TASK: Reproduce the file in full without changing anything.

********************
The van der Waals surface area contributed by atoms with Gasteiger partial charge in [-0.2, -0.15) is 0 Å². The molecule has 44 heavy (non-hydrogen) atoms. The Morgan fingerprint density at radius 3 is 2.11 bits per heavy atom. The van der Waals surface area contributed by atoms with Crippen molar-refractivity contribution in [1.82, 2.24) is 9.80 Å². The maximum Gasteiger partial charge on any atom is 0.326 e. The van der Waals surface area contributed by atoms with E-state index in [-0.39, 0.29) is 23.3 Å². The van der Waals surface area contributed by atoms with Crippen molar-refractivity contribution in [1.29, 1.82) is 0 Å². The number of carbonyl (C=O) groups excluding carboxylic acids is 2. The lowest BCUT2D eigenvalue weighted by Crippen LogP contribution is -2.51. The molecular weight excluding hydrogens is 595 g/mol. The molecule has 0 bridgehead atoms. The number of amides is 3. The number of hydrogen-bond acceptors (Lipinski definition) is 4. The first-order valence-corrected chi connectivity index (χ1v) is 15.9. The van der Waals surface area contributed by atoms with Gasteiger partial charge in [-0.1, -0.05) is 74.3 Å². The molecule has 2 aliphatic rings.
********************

The van der Waals surface area contributed by atoms with Gasteiger partial charge in [-0.2, -0.15) is 0 Å². The molecule has 44 heavy (non-hydrogen) atoms. The Morgan fingerprint density at radius 3 is 2.11 bits per heavy atom. The van der Waals surface area contributed by atoms with Crippen molar-refractivity contribution in [1.82, 2.24) is 9.80 Å². The maximum Gasteiger partial charge on any atom is 0.326 e. The van der Waals surface area contributed by atoms with E-state index in [-0.39, 0.29) is 23.3 Å². The van der Waals surface area contributed by atoms with Crippen molar-refractivity contribution in [1.29, 1.82) is 0 Å². The number of carbonyl (C=O) groups excluding carboxylic acids is 2. The lowest BCUT2D eigenvalue weighted by Crippen LogP contribution is -2.51. The molecular weight excluding hydrogens is 595 g/mol. The molecule has 0 bridgehead atoms. The number of amides is 3. The number of hydrogen-bond acceptors (Lipinski definition) is 4. The first-order valence-corrected chi connectivity index (χ1v) is 15.9. The van der Waals surface area contributed by atoms with Gasteiger partial charge in [-0.1, -0.05) is 74.3 Å². The molecule has 2 aliphatic rings.